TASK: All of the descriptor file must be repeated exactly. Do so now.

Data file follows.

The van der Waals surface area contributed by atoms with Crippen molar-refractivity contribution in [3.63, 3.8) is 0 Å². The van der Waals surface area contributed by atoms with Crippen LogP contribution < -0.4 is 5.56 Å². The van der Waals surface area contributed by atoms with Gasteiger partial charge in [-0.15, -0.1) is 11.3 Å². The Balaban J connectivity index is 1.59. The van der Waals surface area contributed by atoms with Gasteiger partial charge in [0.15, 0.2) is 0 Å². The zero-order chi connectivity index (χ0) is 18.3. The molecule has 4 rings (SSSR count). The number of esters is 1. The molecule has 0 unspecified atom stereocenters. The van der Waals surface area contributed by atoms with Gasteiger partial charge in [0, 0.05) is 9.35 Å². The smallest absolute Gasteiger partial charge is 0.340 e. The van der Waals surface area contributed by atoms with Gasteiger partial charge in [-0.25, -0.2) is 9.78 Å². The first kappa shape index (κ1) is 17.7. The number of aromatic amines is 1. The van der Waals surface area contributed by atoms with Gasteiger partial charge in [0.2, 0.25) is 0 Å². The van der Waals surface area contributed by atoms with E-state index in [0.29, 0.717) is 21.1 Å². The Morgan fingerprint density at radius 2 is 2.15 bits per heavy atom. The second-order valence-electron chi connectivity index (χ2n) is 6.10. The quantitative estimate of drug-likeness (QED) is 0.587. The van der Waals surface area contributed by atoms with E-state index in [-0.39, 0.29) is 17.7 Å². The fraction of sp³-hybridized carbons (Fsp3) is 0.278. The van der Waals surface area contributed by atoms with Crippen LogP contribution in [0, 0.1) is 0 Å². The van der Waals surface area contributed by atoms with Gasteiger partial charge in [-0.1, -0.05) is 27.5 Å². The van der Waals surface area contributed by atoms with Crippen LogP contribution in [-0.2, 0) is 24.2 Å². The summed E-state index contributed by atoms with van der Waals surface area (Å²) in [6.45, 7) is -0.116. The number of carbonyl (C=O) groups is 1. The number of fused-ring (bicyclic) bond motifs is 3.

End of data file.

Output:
The van der Waals surface area contributed by atoms with Crippen molar-refractivity contribution in [3.63, 3.8) is 0 Å². The van der Waals surface area contributed by atoms with Crippen LogP contribution < -0.4 is 5.56 Å². The van der Waals surface area contributed by atoms with Gasteiger partial charge in [-0.15, -0.1) is 11.3 Å². The Balaban J connectivity index is 1.59. The van der Waals surface area contributed by atoms with Gasteiger partial charge in [0.15, 0.2) is 0 Å². The zero-order chi connectivity index (χ0) is 18.3. The molecule has 4 rings (SSSR count). The number of esters is 1. The molecule has 0 unspecified atom stereocenters. The van der Waals surface area contributed by atoms with Gasteiger partial charge in [0, 0.05) is 9.35 Å². The smallest absolute Gasteiger partial charge is 0.340 e. The van der Waals surface area contributed by atoms with Gasteiger partial charge in [-0.25, -0.2) is 9.78 Å². The first kappa shape index (κ1) is 17.7. The number of aromatic amines is 1. The van der Waals surface area contributed by atoms with Gasteiger partial charge in [0.2, 0.25) is 0 Å². The van der Waals surface area contributed by atoms with E-state index in [0.29, 0.717) is 21.1 Å². The Morgan fingerprint density at radius 2 is 2.15 bits per heavy atom. The second-order valence-electron chi connectivity index (χ2n) is 6.10. The quantitative estimate of drug-likeness (QED) is 0.587. The van der Waals surface area contributed by atoms with E-state index in [-0.39, 0.29) is 17.7 Å². The fraction of sp³-hybridized carbons (Fsp3) is 0.278. The van der Waals surface area contributed by atoms with Crippen LogP contribution in [0, 0.1) is 0 Å². The van der Waals surface area contributed by atoms with Gasteiger partial charge in [-0.1, -0.05) is 27.5 Å². The van der Waals surface area contributed by atoms with Crippen LogP contribution in [-0.2, 0) is 24.2 Å². The summed E-state index contributed by atoms with van der Waals surface area (Å²) in [6.45, 7) is -0.116. The number of carbonyl (C=O) groups is 1. The number of fused-ring (bicyclic) bond motifs is 3.